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May 10, 2007



My understanding, admittedly not deep, of the film and vidgame industry ratings 'guidelines' was that they were created within the industry to preempt the imposition of governmental regulation. If that is the intent here, well fine, and it isn't necessarily a dumb idea in that regard.

IMHO, a lot of this safety frenzy is the result of a growing tension in America between its culture of fear and its culture of explicit sexuality and violence. When I see paradoxes that don't seem to be working toward resolution, I wonder who benefits from the maintenance of tension. One might argue here that the ruling political group has the most to gain from the perception of a dangerous industry requiring regulation. Regulation creates the opportunity to control the flow of revenue. It's always about the money, isn't it.

...and yeah, I'm a parent, and my 13yo kid plays in virtual worlds (Neopets, Kingdom of Loathing, WoW).

...and yeah, I guess I'm a conspiracy theorist.


Okay, COPPA is a US specific law, and mostly concerns itself with the data you gather. In truth, most of it is pointless, and no government agency is making any effort to enforce it right now as far as I know. Nonetheless, it's the law we (Orbis) have to operate under. In essence, it requires that if you're gathering *any* personal identifying information, including email addresses, you cannot do so from those under 13 without a paper copy of a form signed by a guardian.

The way that most comply with it is that if you don't click on something saying you're 13 or older, you can't access the sites. Some go as far as "Sesame Street" age verification, you have to put in a birthdate (can you subtract 13 from 2007? Come back when you have the answer, kids).

The other widely used approach is to not gather any such information, no names, locations, email addresses, or anything else.

The third, most rarely used approach, is to actually gather faxed-in COPPA compliance forms. Although theoretically it's almost as easily faked as a school absence excuse, it has the virtue of being in affirmative compliance with the law.

Orbis uses a combination of the second and third, we don't gather any personal information except an optional email address (for password resets, it's not part of the default signup), and we file COPPA sheets on anyone under 13 and wants to register an email address.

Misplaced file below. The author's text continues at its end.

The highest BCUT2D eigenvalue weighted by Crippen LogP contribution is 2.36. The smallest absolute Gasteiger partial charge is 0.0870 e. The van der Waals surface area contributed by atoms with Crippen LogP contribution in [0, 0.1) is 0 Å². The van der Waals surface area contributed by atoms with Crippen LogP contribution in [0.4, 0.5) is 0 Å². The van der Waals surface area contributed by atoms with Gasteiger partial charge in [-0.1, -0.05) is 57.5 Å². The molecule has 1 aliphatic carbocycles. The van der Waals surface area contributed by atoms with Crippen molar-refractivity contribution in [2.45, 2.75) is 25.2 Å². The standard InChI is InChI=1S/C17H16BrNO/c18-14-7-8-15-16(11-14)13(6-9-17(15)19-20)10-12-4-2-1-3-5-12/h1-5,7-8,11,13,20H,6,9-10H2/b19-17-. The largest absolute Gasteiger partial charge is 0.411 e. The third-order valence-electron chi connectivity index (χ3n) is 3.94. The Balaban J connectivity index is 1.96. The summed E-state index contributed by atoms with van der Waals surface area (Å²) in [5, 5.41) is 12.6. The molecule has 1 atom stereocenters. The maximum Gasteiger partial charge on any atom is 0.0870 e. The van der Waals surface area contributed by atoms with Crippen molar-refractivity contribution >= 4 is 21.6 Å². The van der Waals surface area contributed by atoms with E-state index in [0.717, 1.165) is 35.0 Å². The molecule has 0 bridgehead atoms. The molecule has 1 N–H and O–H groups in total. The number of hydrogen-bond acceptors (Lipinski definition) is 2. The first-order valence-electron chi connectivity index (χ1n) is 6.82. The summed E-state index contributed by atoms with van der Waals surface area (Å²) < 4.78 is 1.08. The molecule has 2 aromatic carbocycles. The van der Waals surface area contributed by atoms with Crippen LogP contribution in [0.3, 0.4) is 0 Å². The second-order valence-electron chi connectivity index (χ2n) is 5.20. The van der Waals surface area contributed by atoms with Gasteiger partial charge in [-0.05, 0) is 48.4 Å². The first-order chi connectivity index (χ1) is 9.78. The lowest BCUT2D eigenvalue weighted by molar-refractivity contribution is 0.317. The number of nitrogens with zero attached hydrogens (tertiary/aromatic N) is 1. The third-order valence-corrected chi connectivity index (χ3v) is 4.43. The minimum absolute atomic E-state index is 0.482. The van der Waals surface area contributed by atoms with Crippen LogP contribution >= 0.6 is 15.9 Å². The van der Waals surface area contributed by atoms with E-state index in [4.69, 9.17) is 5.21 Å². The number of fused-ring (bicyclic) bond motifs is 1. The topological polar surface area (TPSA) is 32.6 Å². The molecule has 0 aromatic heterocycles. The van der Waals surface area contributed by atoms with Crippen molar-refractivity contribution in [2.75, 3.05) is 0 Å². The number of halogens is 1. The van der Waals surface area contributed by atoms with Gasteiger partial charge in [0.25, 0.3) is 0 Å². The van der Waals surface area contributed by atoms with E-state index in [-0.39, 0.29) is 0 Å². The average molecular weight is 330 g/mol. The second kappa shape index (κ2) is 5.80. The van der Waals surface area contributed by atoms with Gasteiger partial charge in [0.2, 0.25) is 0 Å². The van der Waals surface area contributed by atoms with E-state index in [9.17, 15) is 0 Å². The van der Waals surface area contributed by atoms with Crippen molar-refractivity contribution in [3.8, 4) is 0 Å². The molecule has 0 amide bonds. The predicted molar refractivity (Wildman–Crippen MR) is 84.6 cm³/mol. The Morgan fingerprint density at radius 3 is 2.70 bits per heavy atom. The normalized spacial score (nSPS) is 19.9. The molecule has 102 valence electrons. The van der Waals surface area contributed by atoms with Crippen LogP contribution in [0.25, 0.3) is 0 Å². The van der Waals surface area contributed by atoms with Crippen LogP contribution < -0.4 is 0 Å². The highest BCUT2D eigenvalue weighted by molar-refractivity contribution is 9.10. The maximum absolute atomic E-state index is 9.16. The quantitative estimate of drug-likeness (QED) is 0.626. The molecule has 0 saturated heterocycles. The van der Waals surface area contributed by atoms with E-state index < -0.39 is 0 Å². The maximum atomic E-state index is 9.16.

Beyond that, for VHR we have a short "Net Safety Quiz" you have to fill out before you can set up an account. The very top of the main page on VHR we have the following policy statement:

We will be reviewing any reports of indecent private messages on both sides. You must report these, We will be banning players who are not following proper internet safety guidelines (more information at netsmartz.org). In order to unban your account you will need a parent to call Orbis Games and discuss proper internet safety guidelines. Do not respond to any personal or perverse messages, you must report these to Orbis Games including ones asking for personal information. We take all proper procedures in reporting potential online predators Here and to their internet service provider. Please help us keep our site safe and our record good!

We do engage in active policing of this, if someone is reported as sending innapropriate messages to other players, we not only investigate and ban that player if justified, but we'll suspend the accounts of any players who received inapropriate messages and didn't report them. Those accounts can only be re-activated by a phone call from a parent (unless the actual user is an adult).

We also report all such cases to the National Center for Missing and Exploited Children, which is the closest thing currently existing to a clearinghouse for such reports, and depending on circumstances it may also get reported to local authorities. We also might involve the FBI. Since our definition of "innappropriate" is fairly broad, there are cases that don't involve any actual violation of law and don't get sent to the cops.

We've already made the decision that no matter how much we grow, we're going to keep to these standards. We're in the position of having created games that attract large numbers of under-age girls, and in addition to the legal issues, we feel a responsibility to take every feasible step to safeguard those users from harm.

If I sound smug and self-congratulatory, it's partly because I am proud of our commitment to this, and partly bravado. I've got a teenage daughter, I know from conversations with her how easy it is for them to convince themselves that they can spot a pervert or someone who is faking their age. I have nightmares where I'm trying to explain to a parent why their little girl was taken by someone they met through our games.



If, as a result of this mess, we managed to get some kind of industry body to represent the interests of all developers of virtual worlds, that would at least be some small comfort for the future.



Richard Bartle wrote:

If, as a result of this mess, we managed to get some kind of industry body to represent the interests of all developers of virtual worlds, that would at least be some small comfort for the future.

That's not really possible. What you'd get would be a body to represent the large corporate interests. Just like with the MPAA, which is arguably more damaging to the industry's creativity than government regulation would have been.



The problem is, the little guys can't afford to have people on the payroll to represent them at such an organization, or the kinds of dues that would ensure they were being protected. If SOE, NCSoft, EA, and Vivendi got together to come up with a set of standards that had a minimum $250K/year compliance cost and got those enforced by law, it wouldn't break their heart that drove all the little guys out of business.


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